I haven’t been in Taiwan that long but from my former experience I think getting along with locals here shouldn’t be a problem and I haven’t noticed any issues you can’t really talk about.

The human mind is often conditioned to notice differences rather than similarities. The reality is people share far more in common than any superficial differences that might exist (e.g. ethnicity, language). Friends don’t need to share everything in common or agree about everything otherwise the world would be boring.

I wonder if what R.T. meant in his first message by “Because generally it’s more easy to get to know westners and start a conversation in social public place” is that it’s easy to talk to westerners (who seem to be mostly American here) because we Americans are so chatty and open. And we all know that just because we’re outgoing and friendly, it doesn’t mean we’re very sincere.

I’ve noticed that I’m a bit of a chameleon myself. When I’m around my chinese inlaws, I’m the meek and humble wife/daughter-in-law. But get me around the mothers and tots, Chinese or foreign, and I’m very outgoing and friendly. And again within this group, I’m different around the Europeans if I’m the odd one out. Since I’ve learned that some Westerners (Europeans, Canadians I guess) are turned off by us “loud Americans”, I find myself toning it down a little bit. I’m no less sincere, but I do find it necessary.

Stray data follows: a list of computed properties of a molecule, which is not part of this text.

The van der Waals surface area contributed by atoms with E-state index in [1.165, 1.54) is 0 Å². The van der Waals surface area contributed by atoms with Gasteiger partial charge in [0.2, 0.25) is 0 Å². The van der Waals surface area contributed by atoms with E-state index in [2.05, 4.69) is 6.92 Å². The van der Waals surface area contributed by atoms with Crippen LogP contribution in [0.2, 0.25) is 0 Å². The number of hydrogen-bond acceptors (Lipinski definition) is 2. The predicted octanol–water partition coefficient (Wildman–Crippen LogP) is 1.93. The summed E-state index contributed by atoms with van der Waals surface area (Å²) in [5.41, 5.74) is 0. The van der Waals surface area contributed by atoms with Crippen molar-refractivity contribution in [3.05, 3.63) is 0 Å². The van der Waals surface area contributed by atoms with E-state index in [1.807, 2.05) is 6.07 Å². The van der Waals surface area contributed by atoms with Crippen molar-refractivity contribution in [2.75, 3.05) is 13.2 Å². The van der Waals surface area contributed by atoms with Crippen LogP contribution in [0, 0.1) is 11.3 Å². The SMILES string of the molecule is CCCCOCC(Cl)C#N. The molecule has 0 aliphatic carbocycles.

I think that’s the mistake some westerners make here, not knowing when to just keep quiet or just tone it down just a tiny little bit.

As for making close friends with local people, I’ve been very fortunate, and have become quite close to several Chinese families who share the same parenting style.

Sorry that was so wordy–sometimes I need to learn when to keep quiet too.